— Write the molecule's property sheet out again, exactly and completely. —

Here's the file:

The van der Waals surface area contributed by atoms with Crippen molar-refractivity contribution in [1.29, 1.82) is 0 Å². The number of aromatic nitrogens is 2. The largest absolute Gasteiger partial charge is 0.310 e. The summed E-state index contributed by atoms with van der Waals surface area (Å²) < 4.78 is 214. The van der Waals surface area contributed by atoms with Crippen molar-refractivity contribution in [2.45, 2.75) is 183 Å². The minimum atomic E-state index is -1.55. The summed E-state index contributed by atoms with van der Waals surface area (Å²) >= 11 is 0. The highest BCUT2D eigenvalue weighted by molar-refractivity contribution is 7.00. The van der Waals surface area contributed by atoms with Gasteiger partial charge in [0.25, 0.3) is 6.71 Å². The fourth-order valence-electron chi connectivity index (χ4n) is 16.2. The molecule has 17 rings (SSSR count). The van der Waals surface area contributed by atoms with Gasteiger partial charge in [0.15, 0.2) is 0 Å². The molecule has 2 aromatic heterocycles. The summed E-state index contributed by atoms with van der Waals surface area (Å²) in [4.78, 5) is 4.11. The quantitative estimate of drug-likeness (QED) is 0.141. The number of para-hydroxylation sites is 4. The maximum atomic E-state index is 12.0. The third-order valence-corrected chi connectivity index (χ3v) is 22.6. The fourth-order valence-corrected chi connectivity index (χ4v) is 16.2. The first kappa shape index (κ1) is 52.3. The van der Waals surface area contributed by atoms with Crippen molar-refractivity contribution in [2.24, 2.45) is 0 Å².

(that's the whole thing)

The van der Waals surface area contributed by atoms with Crippen molar-refractivity contribution in [1.29, 1.82) is 0 Å². The number of aromatic nitrogens is 2. The largest absolute Gasteiger partial charge is 0.310 e. The summed E-state index contributed by atoms with van der Waals surface area (Å²) < 4.78 is 214. The van der Waals surface area contributed by atoms with Crippen molar-refractivity contribution in [2.45, 2.75) is 183 Å². The minimum atomic E-state index is -1.55. The summed E-state index contributed by atoms with van der Waals surface area (Å²) >= 11 is 0. The highest BCUT2D eigenvalue weighted by molar-refractivity contribution is 7.00. The van der Waals surface area contributed by atoms with Gasteiger partial charge in [0.25, 0.3) is 6.71 Å². The fourth-order valence-electron chi connectivity index (χ4n) is 16.2. The molecule has 17 rings (SSSR count). The van der Waals surface area contributed by atoms with Gasteiger partial charge in [0.15, 0.2) is 0 Å². The molecule has 2 aromatic heterocycles. The summed E-state index contributed by atoms with van der Waals surface area (Å²) in [4.78, 5) is 4.11. The quantitative estimate of drug-likeness (QED) is 0.141. The number of para-hydroxylation sites is 4. The maximum atomic E-state index is 12.0. The third-order valence-corrected chi connectivity index (χ3v) is 22.6. The fourth-order valence-corrected chi connectivity index (χ4v) is 16.2. The first kappa shape index (κ1) is 52.3. The van der Waals surface area contributed by atoms with Crippen molar-refractivity contribution in [2.24, 2.45) is 0 Å².